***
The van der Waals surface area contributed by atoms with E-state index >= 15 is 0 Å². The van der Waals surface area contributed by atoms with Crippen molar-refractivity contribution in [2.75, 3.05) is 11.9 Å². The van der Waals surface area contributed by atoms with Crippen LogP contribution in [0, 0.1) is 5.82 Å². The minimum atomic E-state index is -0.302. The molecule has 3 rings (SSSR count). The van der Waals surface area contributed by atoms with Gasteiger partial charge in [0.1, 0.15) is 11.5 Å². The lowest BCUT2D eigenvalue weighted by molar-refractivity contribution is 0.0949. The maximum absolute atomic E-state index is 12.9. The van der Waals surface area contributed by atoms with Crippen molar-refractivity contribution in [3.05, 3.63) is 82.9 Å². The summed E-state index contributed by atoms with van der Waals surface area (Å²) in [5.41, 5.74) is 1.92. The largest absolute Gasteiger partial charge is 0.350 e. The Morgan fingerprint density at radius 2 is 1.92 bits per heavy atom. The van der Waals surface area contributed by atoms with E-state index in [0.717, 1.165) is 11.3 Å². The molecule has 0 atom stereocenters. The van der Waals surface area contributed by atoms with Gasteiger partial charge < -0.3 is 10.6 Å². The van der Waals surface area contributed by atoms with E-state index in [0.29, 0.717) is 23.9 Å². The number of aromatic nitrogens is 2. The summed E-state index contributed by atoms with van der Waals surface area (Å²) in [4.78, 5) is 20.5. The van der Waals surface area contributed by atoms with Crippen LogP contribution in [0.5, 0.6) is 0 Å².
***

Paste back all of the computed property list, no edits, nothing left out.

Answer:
The van der Waals surface area contributed by atoms with E-state index >= 15 is 0 Å². The van der Waals surface area contributed by atoms with Crippen molar-refractivity contribution in [2.75, 3.05) is 11.9 Å². The van der Waals surface area contributed by atoms with Crippen LogP contribution in [0, 0.1) is 5.82 Å². The minimum atomic E-state index is -0.302. The molecule has 3 rings (SSSR count). The van der Waals surface area contributed by atoms with Gasteiger partial charge in [0.1, 0.15) is 11.5 Å². The lowest BCUT2D eigenvalue weighted by molar-refractivity contribution is 0.0949. The maximum absolute atomic E-state index is 12.9. The van der Waals surface area contributed by atoms with Crippen molar-refractivity contribution in [3.05, 3.63) is 82.9 Å². The summed E-state index contributed by atoms with van der Waals surface area (Å²) in [5.41, 5.74) is 1.92. The largest absolute Gasteiger partial charge is 0.350 e. The Morgan fingerprint density at radius 2 is 1.92 bits per heavy atom. The van der Waals surface area contributed by atoms with E-state index in [0.717, 1.165) is 11.3 Å². The molecule has 0 atom stereocenters. The van der Waals surface area contributed by atoms with Gasteiger partial charge < -0.3 is 10.6 Å². The van der Waals surface area contributed by atoms with E-state index in [0.29, 0.717) is 23.9 Å². The number of aromatic nitrogens is 2. The summed E-state index contributed by atoms with van der Waals surface area (Å²) in [4.78, 5) is 20.5. The van der Waals surface area contributed by atoms with Crippen LogP contribution in [0.5, 0.6) is 0 Å².